Here is the perception: skipping breakfast increases hunger throughout the day, making people overeat and seek out snacks to compensate for missing that first – and some would say most important – meal of the day. This belief is based on many studies and was not challenged until recently, when Brown and colleagues published their findings . Basically, what the authors were pointing out was that sometimes science-related beliefs are presumed true even though insufficient evidence exists to support or refute them. They searched various sources of information in regard to the effect of eating breakfast on obesity, and focused on one meta-analysis and three systematic reviews, which included data from 92 relevant articles. They noted that there were only a few relevant randomized controlled trials, which gave a variety of results and were inconsistent in their conclusions. As for the observational evidence, there was a clear association between breakfast omission and excess weight on the one hand, but this association did not show causation on the other hand. Several methodological flaws were detected in the database as well, such as biased interpretation of one’s own results, improper use of causal language in describing the results, or misleadingly citing others’ results. To summarize, Brown and colleagues suggested that careful analysis of the data dictates caution, since the belief in the association between eating breakfast and better management of obesity exceeds the strength of scientific evidence.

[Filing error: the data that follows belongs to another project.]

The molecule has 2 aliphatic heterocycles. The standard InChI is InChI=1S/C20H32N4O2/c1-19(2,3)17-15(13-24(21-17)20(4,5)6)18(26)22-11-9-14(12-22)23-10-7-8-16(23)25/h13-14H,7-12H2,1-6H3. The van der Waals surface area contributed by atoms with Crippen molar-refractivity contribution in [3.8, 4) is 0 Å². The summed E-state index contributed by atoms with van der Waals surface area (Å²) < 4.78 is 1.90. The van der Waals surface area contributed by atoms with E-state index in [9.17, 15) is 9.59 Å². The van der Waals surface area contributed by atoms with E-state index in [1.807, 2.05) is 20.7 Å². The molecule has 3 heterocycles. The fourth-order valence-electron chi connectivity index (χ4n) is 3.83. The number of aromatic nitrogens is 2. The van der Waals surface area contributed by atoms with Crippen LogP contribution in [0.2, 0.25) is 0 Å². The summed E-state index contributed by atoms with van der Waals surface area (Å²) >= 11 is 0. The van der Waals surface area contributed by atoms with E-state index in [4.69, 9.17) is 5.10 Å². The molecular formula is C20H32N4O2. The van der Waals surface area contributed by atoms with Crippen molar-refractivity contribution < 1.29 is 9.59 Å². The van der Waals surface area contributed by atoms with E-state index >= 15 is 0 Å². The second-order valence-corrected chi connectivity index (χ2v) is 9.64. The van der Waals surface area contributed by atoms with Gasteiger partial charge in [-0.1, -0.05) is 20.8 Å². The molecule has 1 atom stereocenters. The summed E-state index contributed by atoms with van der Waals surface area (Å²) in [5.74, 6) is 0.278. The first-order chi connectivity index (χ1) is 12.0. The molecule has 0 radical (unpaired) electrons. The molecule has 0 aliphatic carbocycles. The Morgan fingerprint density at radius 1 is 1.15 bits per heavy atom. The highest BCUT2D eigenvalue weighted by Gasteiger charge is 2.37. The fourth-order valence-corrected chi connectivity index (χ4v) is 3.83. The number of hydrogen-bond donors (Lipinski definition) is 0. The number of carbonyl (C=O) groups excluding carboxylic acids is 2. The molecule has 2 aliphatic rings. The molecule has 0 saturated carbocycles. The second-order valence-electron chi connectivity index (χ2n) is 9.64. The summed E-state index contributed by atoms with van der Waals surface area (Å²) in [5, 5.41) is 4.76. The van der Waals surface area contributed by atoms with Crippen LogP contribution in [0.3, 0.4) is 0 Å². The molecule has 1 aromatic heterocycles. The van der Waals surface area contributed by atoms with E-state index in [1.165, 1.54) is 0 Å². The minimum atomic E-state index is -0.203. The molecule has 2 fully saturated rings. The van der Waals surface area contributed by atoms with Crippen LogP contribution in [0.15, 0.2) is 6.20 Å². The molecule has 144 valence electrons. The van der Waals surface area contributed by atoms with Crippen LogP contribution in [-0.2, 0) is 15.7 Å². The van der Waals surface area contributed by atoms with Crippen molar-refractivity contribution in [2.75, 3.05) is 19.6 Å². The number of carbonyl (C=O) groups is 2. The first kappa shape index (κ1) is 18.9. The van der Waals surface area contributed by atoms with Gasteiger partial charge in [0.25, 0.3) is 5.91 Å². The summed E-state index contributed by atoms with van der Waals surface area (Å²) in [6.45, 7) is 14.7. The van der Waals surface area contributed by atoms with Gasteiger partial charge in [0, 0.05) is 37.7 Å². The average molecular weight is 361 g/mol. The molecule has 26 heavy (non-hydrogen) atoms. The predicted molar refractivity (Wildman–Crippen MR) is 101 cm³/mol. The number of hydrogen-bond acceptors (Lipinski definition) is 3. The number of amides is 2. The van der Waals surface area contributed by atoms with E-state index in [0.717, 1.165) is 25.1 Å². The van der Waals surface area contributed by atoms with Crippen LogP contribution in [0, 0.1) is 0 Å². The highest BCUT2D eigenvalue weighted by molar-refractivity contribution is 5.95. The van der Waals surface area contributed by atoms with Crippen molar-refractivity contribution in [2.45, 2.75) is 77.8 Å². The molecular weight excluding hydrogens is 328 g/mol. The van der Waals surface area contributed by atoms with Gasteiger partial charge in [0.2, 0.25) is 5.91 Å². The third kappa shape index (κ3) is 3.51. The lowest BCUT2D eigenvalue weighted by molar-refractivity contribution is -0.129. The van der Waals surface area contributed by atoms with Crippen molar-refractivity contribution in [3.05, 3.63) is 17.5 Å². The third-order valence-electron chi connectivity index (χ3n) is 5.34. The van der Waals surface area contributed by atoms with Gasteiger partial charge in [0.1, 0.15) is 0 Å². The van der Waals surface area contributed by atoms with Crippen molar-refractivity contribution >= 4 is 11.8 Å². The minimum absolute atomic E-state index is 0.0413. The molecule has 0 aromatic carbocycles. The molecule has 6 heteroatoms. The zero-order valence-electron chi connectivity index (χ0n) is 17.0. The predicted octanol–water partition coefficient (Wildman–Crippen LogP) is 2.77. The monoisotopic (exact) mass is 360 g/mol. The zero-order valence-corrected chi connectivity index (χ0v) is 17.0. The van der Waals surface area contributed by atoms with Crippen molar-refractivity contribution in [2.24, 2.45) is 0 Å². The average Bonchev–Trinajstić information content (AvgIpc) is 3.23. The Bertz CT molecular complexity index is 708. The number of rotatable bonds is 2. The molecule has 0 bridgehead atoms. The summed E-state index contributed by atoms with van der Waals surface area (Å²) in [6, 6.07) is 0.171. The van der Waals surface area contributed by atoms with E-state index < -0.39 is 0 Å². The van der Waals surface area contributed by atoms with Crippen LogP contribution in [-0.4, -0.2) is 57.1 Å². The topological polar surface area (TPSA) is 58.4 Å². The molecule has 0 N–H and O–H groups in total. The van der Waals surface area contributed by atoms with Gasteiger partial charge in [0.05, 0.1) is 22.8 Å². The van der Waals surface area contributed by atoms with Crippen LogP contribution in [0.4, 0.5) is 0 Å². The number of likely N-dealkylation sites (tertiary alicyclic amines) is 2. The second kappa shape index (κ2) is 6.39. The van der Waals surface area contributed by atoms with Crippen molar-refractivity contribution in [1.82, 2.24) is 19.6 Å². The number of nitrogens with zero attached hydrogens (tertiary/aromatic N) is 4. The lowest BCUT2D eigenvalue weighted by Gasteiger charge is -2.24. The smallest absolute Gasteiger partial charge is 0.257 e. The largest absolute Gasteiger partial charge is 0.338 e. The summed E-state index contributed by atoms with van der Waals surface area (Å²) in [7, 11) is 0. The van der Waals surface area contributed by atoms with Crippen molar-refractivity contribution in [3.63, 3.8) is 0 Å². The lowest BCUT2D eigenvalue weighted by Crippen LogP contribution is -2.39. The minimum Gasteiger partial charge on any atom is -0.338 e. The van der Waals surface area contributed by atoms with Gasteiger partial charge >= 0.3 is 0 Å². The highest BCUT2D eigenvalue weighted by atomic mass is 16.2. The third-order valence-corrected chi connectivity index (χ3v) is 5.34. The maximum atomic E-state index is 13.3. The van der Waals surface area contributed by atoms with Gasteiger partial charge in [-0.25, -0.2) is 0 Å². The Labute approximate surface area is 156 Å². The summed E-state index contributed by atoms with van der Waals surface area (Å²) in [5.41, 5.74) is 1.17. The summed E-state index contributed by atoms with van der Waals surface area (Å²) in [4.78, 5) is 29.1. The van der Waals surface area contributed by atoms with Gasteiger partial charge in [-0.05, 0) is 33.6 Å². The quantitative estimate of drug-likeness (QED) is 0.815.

Department of Medicine T, Ichilov Hospital, Tel-Aviv, Israel
Brown AW, Bohan Brown MM, Allison DB. Belief beyond the evidence: using the proposed effect of breakfast on obesity to show 2 practices that distort scientific evidence. Am J Clin Nutr 2013 Sep 4. Epub ahead of print
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